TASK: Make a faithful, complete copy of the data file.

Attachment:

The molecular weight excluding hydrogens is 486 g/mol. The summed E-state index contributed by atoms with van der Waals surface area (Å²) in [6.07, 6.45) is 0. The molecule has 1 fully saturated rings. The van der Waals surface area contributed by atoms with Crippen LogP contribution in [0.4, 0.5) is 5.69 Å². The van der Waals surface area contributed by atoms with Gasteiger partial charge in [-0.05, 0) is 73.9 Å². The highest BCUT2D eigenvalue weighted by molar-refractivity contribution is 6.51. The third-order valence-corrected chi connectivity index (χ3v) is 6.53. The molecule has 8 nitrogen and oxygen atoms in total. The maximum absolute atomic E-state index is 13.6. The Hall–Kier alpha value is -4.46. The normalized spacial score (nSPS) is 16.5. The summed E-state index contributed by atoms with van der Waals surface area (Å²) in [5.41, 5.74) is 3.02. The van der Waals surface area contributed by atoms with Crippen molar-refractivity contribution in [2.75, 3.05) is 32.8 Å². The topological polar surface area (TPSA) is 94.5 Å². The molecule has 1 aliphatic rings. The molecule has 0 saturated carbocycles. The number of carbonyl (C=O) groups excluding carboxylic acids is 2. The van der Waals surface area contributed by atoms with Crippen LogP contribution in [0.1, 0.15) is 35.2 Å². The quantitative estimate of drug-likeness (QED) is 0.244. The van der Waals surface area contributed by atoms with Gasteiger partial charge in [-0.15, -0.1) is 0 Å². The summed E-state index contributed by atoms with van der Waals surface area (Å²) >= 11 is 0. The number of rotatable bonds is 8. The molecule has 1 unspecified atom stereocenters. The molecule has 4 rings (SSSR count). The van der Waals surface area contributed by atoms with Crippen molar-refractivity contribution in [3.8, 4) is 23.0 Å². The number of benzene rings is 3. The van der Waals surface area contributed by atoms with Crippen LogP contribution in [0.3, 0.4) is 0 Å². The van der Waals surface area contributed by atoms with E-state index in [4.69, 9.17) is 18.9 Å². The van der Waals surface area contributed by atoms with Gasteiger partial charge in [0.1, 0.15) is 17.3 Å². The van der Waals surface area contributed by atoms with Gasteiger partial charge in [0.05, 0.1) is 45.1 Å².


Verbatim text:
The molecular weight excluding hydrogens is 486 g/mol. The summed E-state index contributed by atoms with van der Waals surface area (Å²) in [6.07, 6.45) is 0. The molecule has 1 fully saturated rings. The van der Waals surface area contributed by atoms with Crippen LogP contribution in [0.4, 0.5) is 5.69 Å². The van der Waals surface area contributed by atoms with Gasteiger partial charge in [-0.05, 0) is 73.9 Å². The highest BCUT2D eigenvalue weighted by molar-refractivity contribution is 6.51. The third-order valence-corrected chi connectivity index (χ3v) is 6.53. The molecule has 8 nitrogen and oxygen atoms in total. The maximum absolute atomic E-state index is 13.6. The Hall–Kier alpha value is -4.46. The normalized spacial score (nSPS) is 16.5. The summed E-state index contributed by atoms with van der Waals surface area (Å²) in [5.41, 5.74) is 3.02. The van der Waals surface area contributed by atoms with Crippen molar-refractivity contribution in [2.75, 3.05) is 32.8 Å². The topological polar surface area (TPSA) is 94.5 Å². The molecule has 1 aliphatic rings. The molecule has 0 saturated carbocycles. The number of carbonyl (C=O) groups excluding carboxylic acids is 2. The van der Waals surface area contributed by atoms with Crippen LogP contribution in [0.1, 0.15) is 35.2 Å². The quantitative estimate of drug-likeness (QED) is 0.244. The van der Waals surface area contributed by atoms with Gasteiger partial charge in [-0.15, -0.1) is 0 Å². The summed E-state index contributed by atoms with van der Waals surface area (Å²) >= 11 is 0. The number of rotatable bonds is 8. The molecule has 1 unspecified atom stereocenters. The molecule has 4 rings (SSSR count). The van der Waals surface area contributed by atoms with Crippen molar-refractivity contribution in [3.8, 4) is 23.0 Å². The number of benzene rings is 3. The van der Waals surface area contributed by atoms with Crippen LogP contribution in [0.3, 0.4) is 0 Å². The van der Waals surface area contributed by atoms with E-state index in [4.69, 9.17) is 18.9 Å². The van der Waals surface area contributed by atoms with Gasteiger partial charge in [0.1, 0.15) is 17.3 Å². The van der Waals surface area contributed by atoms with Gasteiger partial charge in [0.05, 0.1) is 45.1 Å².